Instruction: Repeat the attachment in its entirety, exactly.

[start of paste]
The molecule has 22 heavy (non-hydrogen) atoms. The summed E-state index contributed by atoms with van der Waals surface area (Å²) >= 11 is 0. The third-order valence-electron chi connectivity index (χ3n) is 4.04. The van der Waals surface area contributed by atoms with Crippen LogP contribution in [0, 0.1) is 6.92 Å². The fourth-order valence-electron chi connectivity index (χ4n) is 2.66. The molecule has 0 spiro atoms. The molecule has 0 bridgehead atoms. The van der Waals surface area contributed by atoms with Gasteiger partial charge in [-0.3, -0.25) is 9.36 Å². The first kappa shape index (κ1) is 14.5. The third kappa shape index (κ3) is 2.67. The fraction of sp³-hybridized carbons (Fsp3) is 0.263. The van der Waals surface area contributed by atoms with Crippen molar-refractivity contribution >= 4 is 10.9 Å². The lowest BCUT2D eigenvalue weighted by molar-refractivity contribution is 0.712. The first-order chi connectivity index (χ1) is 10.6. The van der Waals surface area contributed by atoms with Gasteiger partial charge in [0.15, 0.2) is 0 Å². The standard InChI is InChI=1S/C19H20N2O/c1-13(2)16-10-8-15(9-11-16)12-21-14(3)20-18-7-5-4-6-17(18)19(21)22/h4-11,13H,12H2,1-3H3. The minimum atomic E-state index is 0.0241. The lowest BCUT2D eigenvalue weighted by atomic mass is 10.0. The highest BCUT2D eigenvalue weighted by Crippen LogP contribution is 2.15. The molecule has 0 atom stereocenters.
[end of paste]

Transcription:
The molecule has 22 heavy (non-hydrogen) atoms. The summed E-state index contributed by atoms with van der Waals surface area (Å²) >= 11 is 0. The third-order valence-electron chi connectivity index (χ3n) is 4.04. The van der Waals surface area contributed by atoms with Crippen LogP contribution in [0, 0.1) is 6.92 Å². The fourth-order valence-electron chi connectivity index (χ4n) is 2.66. The molecule has 0 spiro atoms. The molecule has 0 bridgehead atoms. The van der Waals surface area contributed by atoms with Gasteiger partial charge in [-0.3, -0.25) is 9.36 Å². The first kappa shape index (κ1) is 14.5. The third kappa shape index (κ3) is 2.67. The fraction of sp³-hybridized carbons (Fsp3) is 0.263. The van der Waals surface area contributed by atoms with Crippen molar-refractivity contribution >= 4 is 10.9 Å². The lowest BCUT2D eigenvalue weighted by molar-refractivity contribution is 0.712. The first-order chi connectivity index (χ1) is 10.6. The van der Waals surface area contributed by atoms with Gasteiger partial charge in [0.15, 0.2) is 0 Å². The standard InChI is InChI=1S/C19H20N2O/c1-13(2)16-10-8-15(9-11-16)12-21-14(3)20-18-7-5-4-6-17(18)19(21)22/h4-11,13H,12H2,1-3H3. The minimum atomic E-state index is 0.0241. The lowest BCUT2D eigenvalue weighted by atomic mass is 10.0. The highest BCUT2D eigenvalue weighted by Crippen LogP contribution is 2.15. The molecule has 0 atom stereocenters.